-Saebraut The main promenade by the sea along the entire north side of the city, one of the city’s prime location offering beautiful views of the bay.

-Sun Voyager The famous sculpture of a boat in stainless-steel created in 1990 by Jón Gunnar Árnason, along the Saebraut.

-Laugavegur Street Parallel to the Saebrut Promenade, is the principal street of the city linking the major Lækjartorg Road at the west near the Cathedral with Snorrabraut Street at the east, with plenty of shops, bars, restaurants and thriving nightlife.

-Austurvöllur The largest square in the city, three blocks south of the harbor. One of the most charming places, with beautiful architecture around the streets.

-Icelandic Parliament (Alþingi) On the southern side of Austurvöllur, nice old building with nice surrounding landscapes and buildings.

-Cathedral (Dómkirkjan í Reykjavík) Next to the Parliament, was built in 1796 in Nordic architecture.

-Lake Tjörnin The most up-scale destination in Reykjavik, with many mansions and houses of diverse architectural styles, embassies and governmental buildings.

-City Hall (Ráðhúsið) Along the northern edge of the Lake Tjörnin. Although nothing special with the building itself, the best here are the views of the lake.

-Fríkirkjan Along the eastern shore of the lake, built in 1903 as the main Lutheran church in the city.

-National Gallery of Iceland Next to the Fríkirkjan Church. Although of recent construction, it was designed to fit the area with its neoclassical appearance.

-Hallgrímskirkja Church In Skólavörðuholti. This is the tallest church in Iceland, with an observation deck at its tower open daily from 09.00am to 20.00pm, offering great views over the city, mountains and sea. 900 ISK to access the top.

  • The Blue Lagoon Between Keflavik and Reykjavik, near to the town of Grindavik, some 45 minutes’ drive from the capital. One of the incredible must do while in Iceland. The thermal water coming directly from under you in such an astonishing setting is really out of this world, even if you have to pay the rather high fare to access. I do strongly suggest you to go with enough time to enjoy some hours there, it is truly worth it.
  • The Golden Circle This is possibly why most of the visitors come to visit Iceland. Not only it is right next to the capital city, it does offer some of the greatest landscapes and natural sights of the island. Geysers, waterfalls, the Europe-America fissure, mountains… Listed below and by order, here are the main sites:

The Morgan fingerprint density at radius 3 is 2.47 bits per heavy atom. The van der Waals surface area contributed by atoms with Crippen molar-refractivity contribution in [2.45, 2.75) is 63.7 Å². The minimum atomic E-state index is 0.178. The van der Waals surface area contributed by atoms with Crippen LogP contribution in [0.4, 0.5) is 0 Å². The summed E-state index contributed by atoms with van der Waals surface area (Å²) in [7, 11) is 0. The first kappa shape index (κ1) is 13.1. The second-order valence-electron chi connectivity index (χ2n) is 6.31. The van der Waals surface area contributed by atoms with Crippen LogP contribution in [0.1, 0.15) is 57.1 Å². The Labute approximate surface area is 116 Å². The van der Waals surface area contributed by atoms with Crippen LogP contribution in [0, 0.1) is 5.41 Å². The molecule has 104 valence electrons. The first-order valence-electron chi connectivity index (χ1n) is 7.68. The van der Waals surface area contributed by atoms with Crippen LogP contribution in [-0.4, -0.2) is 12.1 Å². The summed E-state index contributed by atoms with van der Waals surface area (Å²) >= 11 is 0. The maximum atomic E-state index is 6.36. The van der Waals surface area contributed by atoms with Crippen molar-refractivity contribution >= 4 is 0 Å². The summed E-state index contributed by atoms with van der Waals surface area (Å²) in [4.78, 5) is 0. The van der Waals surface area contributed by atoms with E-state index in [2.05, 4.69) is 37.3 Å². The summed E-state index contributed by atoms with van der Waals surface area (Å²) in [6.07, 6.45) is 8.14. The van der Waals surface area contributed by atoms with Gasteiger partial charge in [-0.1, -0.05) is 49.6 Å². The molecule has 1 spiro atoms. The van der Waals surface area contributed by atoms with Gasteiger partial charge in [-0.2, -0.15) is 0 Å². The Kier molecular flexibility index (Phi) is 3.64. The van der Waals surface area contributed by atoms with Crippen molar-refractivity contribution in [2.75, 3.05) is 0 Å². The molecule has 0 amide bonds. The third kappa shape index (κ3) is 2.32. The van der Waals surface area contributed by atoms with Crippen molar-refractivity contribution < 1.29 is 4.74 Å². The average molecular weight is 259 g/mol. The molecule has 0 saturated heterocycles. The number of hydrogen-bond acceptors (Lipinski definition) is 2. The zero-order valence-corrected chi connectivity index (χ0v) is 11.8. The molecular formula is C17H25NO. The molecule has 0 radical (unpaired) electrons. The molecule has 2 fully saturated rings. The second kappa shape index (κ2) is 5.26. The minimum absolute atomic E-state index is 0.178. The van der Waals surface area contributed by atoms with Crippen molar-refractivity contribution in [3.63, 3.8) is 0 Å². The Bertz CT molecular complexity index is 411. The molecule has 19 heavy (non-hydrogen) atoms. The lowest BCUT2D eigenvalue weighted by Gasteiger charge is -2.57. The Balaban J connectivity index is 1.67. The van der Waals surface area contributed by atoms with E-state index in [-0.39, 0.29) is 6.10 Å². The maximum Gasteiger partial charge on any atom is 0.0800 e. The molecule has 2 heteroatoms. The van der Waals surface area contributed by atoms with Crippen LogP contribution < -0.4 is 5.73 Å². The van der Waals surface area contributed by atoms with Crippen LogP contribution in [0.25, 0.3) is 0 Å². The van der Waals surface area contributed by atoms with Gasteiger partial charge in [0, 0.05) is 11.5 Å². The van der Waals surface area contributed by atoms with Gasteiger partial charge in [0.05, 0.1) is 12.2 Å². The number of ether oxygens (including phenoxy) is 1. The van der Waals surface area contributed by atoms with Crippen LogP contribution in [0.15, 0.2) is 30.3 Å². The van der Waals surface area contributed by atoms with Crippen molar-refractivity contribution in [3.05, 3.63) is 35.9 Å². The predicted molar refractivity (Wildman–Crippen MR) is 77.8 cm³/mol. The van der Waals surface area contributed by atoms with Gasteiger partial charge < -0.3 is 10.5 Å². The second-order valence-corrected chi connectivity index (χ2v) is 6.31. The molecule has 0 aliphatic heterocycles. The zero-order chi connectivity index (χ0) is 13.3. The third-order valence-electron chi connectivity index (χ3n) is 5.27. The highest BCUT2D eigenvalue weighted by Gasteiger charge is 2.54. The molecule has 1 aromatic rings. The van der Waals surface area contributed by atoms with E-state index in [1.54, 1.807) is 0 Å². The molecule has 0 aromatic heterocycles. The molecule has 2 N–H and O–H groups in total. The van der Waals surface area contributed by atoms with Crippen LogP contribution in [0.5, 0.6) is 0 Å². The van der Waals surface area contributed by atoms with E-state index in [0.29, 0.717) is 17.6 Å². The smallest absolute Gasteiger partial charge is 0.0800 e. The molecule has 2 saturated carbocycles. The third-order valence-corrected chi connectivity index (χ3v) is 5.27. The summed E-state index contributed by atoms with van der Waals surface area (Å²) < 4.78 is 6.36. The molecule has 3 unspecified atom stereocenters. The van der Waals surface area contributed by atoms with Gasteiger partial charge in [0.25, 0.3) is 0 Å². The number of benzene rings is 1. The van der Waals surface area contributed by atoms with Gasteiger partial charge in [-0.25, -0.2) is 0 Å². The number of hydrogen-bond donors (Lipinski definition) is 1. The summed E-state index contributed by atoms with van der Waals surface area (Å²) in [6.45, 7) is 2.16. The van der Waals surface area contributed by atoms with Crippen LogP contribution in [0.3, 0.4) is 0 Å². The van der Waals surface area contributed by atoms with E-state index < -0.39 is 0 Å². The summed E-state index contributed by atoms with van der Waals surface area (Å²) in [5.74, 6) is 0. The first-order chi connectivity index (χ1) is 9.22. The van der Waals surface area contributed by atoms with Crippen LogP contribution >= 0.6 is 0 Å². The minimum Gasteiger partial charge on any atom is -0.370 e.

-Thingvellir National Park Listed an UNESCO World Heritage Site in full. The park is home to the world’s longest running Parliament, first established in 930 AD, and also has a dramatic landscape formed as a result of sitting along the edges of the North American and European tectonic plates. It’s around one hour by car if driving from Reykjavik,  along the Route 1 via Mosfellsbaer. From there it is possible to access route 36 which runs through Thingvellir.

-Lake Thingvallavatn It will appear while driving towards Ulfljotsvatn. You will have great views around it from the road.

-Fissure (Almannagjá fault) You can park by Almannagjá just after lake. Walk the way around it. What first looks like a big wall, it then turns into small and deep lakes, which follows the tectonic fissure clearly visible. At this point, you are between both the North America and European tectonic plaques.

-Old Parliament Site Next to the fissure. Walk around the many bridges over the small rivers and admire the great landscapes surrounding you.

-Geysir After the National Park, if you keep following the road, from Route 36 onto the Route 37. There are signs on the road everywhere hence impossible to miss even for the ones not following a navigation system. The word Geyser in English derives from here. The Great Geysir is one of the tallest in the world, erupting every few minutes. Other smaller ones are scattered in the area.

-Gullfoss A spectacular waterfall (which translates as Golden Falls), one of the most known natural wonders of Iceland.

-Kerid Crater Driving along Route 35 direction Selfoss, easy to spot next to the road.

  • The South of the island Home to the volcano which halted all flights between Europe and America for several weeks in 2010, the Eyjafjallajökull, and two great waterfalls. Also black sand beaches and vast extensions of empty fields where big lava rocks feel from that last eruption of the volcano.

-Geothermal Exhibition 30 kilometres east from Reykjavik along Route 1. Absolutely all the hot water in Iceland comes from the geothermal plants. Free and “forever”, in this plant you can learn all about, how the pipes are installed and how the entire city of Reykjavik gets it directly from this plant.

-Seljalandsfoss Continuing along Route 1, and merely meters off the road. This 60 meters high falls main attraction is the pathway leading behind the falls itself.

-Gljufrabui Located at walking distance to the north of Seljalandsfoss. Another great waterfall set in a narrow gorge.